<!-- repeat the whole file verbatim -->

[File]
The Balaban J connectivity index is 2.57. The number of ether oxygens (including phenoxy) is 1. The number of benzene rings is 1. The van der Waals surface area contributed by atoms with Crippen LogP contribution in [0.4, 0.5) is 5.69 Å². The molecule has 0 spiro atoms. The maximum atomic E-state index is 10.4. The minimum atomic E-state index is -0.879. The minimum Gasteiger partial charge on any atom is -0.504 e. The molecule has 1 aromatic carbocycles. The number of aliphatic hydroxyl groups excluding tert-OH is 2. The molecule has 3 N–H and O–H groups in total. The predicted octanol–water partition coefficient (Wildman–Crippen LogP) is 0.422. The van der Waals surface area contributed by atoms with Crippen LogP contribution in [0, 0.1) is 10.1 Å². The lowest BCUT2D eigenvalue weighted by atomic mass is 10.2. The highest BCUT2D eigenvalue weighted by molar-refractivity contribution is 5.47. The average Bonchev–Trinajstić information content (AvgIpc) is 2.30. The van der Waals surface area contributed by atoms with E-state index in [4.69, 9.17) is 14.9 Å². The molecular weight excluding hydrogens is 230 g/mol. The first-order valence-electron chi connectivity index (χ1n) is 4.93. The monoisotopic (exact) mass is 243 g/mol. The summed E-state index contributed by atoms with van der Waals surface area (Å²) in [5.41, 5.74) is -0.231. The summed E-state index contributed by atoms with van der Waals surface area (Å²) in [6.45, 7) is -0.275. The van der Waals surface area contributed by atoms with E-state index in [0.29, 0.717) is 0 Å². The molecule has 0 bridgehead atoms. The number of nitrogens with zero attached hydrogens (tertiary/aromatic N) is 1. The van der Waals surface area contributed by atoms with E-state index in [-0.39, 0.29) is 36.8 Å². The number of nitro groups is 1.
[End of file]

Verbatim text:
The Balaban J connectivity index is 2.57. The number of ether oxygens (including phenoxy) is 1. The number of benzene rings is 1. The van der Waals surface area contributed by atoms with Crippen LogP contribution in [0.4, 0.5) is 5.69 Å². The molecule has 0 spiro atoms. The maximum atomic E-state index is 10.4. The minimum atomic E-state index is -0.879. The minimum Gasteiger partial charge on any atom is -0.504 e. The molecule has 1 aromatic carbocycles. The number of aliphatic hydroxyl groups excluding tert-OH is 2. The molecule has 3 N–H and O–H groups in total. The predicted octanol–water partition coefficient (Wildman–Crippen LogP) is 0.422. The van der Waals surface area contributed by atoms with Crippen LogP contribution in [0, 0.1) is 10.1 Å². The lowest BCUT2D eigenvalue weighted by atomic mass is 10.2. The highest BCUT2D eigenvalue weighted by molar-refractivity contribution is 5.47. The average Bonchev–Trinajstić information content (AvgIpc) is 2.30. The van der Waals surface area contributed by atoms with E-state index in [4.69, 9.17) is 14.9 Å². The molecular weight excluding hydrogens is 230 g/mol. The first-order valence-electron chi connectivity index (χ1n) is 4.93. The monoisotopic (exact) mass is 243 g/mol. The summed E-state index contributed by atoms with van der Waals surface area (Å²) in [5.41, 5.74) is -0.231. The summed E-state index contributed by atoms with van der Waals surface area (Å²) in [6.45, 7) is -0.275. The van der Waals surface area contributed by atoms with E-state index in [0.29, 0.717) is 0 Å². The molecule has 0 bridgehead atoms. The number of nitrogens with zero attached hydrogens (tertiary/aromatic N) is 1. The van der Waals surface area contributed by atoms with E-state index in [-0.39, 0.29) is 36.8 Å². The number of nitro groups is 1.